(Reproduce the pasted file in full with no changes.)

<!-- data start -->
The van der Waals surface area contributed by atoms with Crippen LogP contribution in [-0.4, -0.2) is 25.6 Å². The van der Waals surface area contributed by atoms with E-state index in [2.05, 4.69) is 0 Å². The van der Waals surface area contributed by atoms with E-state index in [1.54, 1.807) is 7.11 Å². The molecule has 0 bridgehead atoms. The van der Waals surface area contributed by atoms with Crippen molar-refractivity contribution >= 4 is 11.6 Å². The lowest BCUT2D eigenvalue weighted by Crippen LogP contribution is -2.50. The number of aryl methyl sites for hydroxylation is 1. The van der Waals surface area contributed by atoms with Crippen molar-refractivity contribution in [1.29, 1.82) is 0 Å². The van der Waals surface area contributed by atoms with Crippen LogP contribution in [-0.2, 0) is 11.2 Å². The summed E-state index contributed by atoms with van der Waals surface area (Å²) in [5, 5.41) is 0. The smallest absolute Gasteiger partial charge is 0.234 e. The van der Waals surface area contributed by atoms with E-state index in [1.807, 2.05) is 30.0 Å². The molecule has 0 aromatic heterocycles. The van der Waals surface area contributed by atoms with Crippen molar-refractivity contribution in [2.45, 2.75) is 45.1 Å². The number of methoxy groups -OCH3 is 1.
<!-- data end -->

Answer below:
The van der Waals surface area contributed by atoms with Crippen LogP contribution in [-0.4, -0.2) is 25.6 Å². The van der Waals surface area contributed by atoms with E-state index in [2.05, 4.69) is 0 Å². The van der Waals surface area contributed by atoms with E-state index in [1.54, 1.807) is 7.11 Å². The molecule has 0 bridgehead atoms. The van der Waals surface area contributed by atoms with Crippen molar-refractivity contribution >= 4 is 11.6 Å². The lowest BCUT2D eigenvalue weighted by Crippen LogP contribution is -2.50. The number of aryl methyl sites for hydroxylation is 1. The van der Waals surface area contributed by atoms with Crippen molar-refractivity contribution in [1.29, 1.82) is 0 Å². The van der Waals surface area contributed by atoms with Crippen LogP contribution in [-0.2, 0) is 11.2 Å². The summed E-state index contributed by atoms with van der Waals surface area (Å²) in [5, 5.41) is 0. The smallest absolute Gasteiger partial charge is 0.234 e. The van der Waals surface area contributed by atoms with E-state index in [1.807, 2.05) is 30.0 Å². The molecule has 0 aromatic heterocycles. The van der Waals surface area contributed by atoms with Crippen molar-refractivity contribution in [2.45, 2.75) is 45.1 Å². The number of methoxy groups -OCH3 is 1.